"Transparency is important for us and we have the books open," said Gil Enseñat at a press conference at the Housing Department headquarters in San Juan. (Xavier J. Araújo Berríos)

The Office of the Comptroller will conduct an special audit on Tu Hogar Renace (Your Home Reborn) program to verify multiple complaints associated with the temporary repairs made to houses affected by Hurricane Maria, which hit the island almost nine months ago.

Yesterday, Fernando Gil Enseñat, Secretary of Housing, revealed that they have received about 3,884 complaints of program participants, reporting incomplete work, inspection problems and thequality of work or materials used, among other matters.

"Transparency is important for us and we have the books open," said Gil Enseñat at a press conference at the Housing Department headquarters in San Juan.

He remarked that pre-audit details will be discussed next week in a meeting with comptroller Yesmín Valdivieso.

The 3,884 complaints represent 6 percent of the houses with work orders issued. A quarter of these citizens complaints have been addressed, said Gil Enseñat.

94 percent of the participants have not filed complaints or the work in their residences have not been completed.

The official revealed yesterday that only 25,000 of the 110,000 applications approved to join the program have been completed. That is, only 23 percent of the work in homes has been completed.

The expectation is that within the next 119 days (by October 2) the repair of about 85,000 homes will done, completing  the initiative that provides temporary repairs for  houses to be habitable. Currently, all expenses are paid for by the Federal Emergency Management Agency (FEMA). However, by September 15, the financing system will change to a shared costs one between state and federal governments.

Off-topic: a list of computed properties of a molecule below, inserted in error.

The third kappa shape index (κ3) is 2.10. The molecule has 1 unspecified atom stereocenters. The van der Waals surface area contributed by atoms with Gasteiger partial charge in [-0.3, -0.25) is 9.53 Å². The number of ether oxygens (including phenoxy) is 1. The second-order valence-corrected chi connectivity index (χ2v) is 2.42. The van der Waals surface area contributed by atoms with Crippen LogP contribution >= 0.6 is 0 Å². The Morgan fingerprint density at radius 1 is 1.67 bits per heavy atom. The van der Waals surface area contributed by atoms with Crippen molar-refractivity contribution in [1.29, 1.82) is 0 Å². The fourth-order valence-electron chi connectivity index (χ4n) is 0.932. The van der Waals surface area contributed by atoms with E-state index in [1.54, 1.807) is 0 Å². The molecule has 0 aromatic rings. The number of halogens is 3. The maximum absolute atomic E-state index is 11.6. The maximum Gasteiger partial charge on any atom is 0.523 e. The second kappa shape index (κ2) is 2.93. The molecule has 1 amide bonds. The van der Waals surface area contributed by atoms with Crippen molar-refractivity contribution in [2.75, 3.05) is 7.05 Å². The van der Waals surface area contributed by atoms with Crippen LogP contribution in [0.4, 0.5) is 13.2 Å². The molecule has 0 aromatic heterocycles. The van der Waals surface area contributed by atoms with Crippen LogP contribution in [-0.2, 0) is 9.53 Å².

Gil Enseñat explained that they are speeding work up so that investment from state funds or funds from the Community Development Block Grant Disaster Recovery Program (CDBG-DR) would be minimal.

However, to meet the September 15th goal, Housing Department contractors must complete, on average, about 833 homes per day. The repairs involve a $9,000 average investment.

When the initiative was created, they estimated that repairs, on average, would entail a $ 20,000 investment per residence. As less money per home has been invested, despite the increase in construction materials costs reported in recent months, more families have been accepted  into the initiative, said Gil Enseñat.

The secretary made no connection between the complaints and the speed sought to complete the work. The official said that during the first three months they have repaired the same number of homes that were built in a year in Louisiana after Hurricane Katrina in 2005.

In fact, the Department of Housing cancelled one of the contractorsdue the delay in repairs,said Gil Enseñat. In total, there are seven companies -mostly  American owned- working on houses repairs.

Given the complaints about the program, these companies created a customer service program to address the problems detected.

According to the Secretary, if the work is not completed as agreed, people should not give the final endorsement to the repairs.

He noted that the instruction is that, if the contractor did a bad work, he must return and do it properly, especially if it is a situation that threatens the residents safety.

To complain, participants can call to (787) 675-4480 or express their concern in the Tu Hogar Renace program website.

According to Housing estimates, about 300,000 residences were affected by the hurricane. Out of these, about 60,000 were total loss.

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